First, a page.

But before long the results in both countries somewhat dissipated. Why? The report continues: “Because drivers whom publicity had convinced of a new higher risk of arrest learned from subsequent experience that the risk had not really increased much.” In other words, tougher laws are effective only if they are strictly enforced. As the Bible long ago put it: “When a sentence against a crime isn’t quickly carried out, men are encouraged to do wrong.”—Ecclesiastes 8:11, An American Translation by William F. Beck.
Clearly, there is no easy solution to the deadly problem of drinking and driving. Governments are trying to tackle it. But each person must do his part. Before ever mixing drinking and driving, stop and think. Think about your own life. Think about the lives of others traveling with you. And think about the pain felt by the loved ones of those whose lives were cut short by the drinking driver. As Shirley Ferrara said regarding her son Jeff: “Twenty-nine years old is awfully young to die. It really is.”
a The report, “The Effect of Raising the Legal Minimum Drinking Age on Involvement in Fatal Crashes,” was published in the Journal of Legal Studies, volume XII (January 1983).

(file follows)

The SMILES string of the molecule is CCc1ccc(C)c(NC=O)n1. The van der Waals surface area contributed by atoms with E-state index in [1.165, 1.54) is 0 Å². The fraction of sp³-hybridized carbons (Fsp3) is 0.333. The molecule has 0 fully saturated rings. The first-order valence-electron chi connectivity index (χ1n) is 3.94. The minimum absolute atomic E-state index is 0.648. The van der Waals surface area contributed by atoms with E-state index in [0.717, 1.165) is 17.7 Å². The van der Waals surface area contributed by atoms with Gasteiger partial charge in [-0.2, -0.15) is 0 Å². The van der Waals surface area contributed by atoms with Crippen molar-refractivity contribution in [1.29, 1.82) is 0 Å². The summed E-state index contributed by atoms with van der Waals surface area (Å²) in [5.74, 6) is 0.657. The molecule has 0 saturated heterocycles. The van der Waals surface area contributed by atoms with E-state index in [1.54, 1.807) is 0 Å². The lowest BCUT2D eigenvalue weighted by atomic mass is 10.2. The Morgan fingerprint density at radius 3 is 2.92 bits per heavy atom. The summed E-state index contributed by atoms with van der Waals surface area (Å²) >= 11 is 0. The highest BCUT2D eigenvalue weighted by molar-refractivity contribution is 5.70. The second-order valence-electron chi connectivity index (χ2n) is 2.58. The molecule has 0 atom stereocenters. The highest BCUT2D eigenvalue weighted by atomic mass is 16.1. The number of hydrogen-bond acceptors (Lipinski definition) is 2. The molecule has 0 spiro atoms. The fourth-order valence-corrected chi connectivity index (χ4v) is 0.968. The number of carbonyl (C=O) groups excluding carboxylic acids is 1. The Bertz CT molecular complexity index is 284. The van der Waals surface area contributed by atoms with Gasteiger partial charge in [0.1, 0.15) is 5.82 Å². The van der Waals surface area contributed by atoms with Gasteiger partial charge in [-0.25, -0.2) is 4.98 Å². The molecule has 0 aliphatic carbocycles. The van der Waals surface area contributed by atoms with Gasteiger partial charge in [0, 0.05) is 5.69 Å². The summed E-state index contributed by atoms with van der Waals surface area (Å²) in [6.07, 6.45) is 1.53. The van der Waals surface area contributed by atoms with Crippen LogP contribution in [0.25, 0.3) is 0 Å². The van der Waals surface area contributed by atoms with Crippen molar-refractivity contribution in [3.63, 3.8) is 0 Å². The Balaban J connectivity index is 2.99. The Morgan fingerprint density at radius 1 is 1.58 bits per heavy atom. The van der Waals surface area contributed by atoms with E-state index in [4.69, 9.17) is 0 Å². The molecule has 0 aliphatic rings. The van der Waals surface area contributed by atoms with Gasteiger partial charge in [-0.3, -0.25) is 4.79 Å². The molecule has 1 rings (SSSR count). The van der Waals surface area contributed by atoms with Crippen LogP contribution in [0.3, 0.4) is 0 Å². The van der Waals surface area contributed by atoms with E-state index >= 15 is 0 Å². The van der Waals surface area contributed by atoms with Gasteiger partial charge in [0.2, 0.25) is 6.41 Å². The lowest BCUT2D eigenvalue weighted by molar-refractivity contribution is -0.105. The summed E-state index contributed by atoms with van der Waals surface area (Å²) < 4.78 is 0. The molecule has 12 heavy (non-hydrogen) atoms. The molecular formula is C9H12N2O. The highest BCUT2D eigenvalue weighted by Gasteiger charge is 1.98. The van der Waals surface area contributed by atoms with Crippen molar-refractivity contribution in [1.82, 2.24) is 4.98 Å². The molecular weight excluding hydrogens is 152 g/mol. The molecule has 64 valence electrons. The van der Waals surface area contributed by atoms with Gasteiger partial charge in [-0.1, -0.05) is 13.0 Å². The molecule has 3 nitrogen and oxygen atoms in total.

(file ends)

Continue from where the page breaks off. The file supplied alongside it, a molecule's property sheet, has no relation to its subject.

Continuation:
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Be a Responsible Host
If you serve alcoholic beverages to guests in your home, what can you do to keep things from getting out of hand? Here are a few suggestions:
● Don’t hesitate to suggest to a guest who will be driving that he should be careful about any drinking of alcoholic beverages
● Limit the amount of alcohol served
● Offer nonalcoholic beverages as well
● If possible, have some food or snacks available. Remember that food slows the absorption of alcohol
● Don’t push others to drink
● If someone has had too much to drink, then by all means don’t allow him or her to drive. Make some other arrangements for that one to get home safely
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How to Protect Yourself From the Drinking Driver
How can you protect yourself and your family from the driver who has had too much to drink? It helps if you wear a seat belt and keep a safe distance between you and other drivers. Also, be on the lookout for the drinking driver. Watch out for the driver who:
● Turns with wide radius
● Straddles center or lane marker
● Almost strikes another object or vehicle
● Weaves or swerves
● Drives on other than designated roadway
● Drives at slow speed (more than 10 MPH below limit)
● Stops without cause in traffic lane
● Follows too closely
● Brakes erratically
● Drives into opposing or crossing traffic
● Signals inconsistent with driving actions
● Responds slowly to traffic signals
● Turns abruptly or illegally
● Accelerates or decelerates rapidly
● Drives at night with headlights off
Based on The Visual Detection of Driving While Intoxicated, by Anacapa Sciences, Inc. Prepared for the U.S. National Highway Traffic Safety Administration, Washington, D.C.
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In many areas, drinking drivers face stiff fines, license suspension, and jail sentences
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Why take a chance by mixing drinking and driving?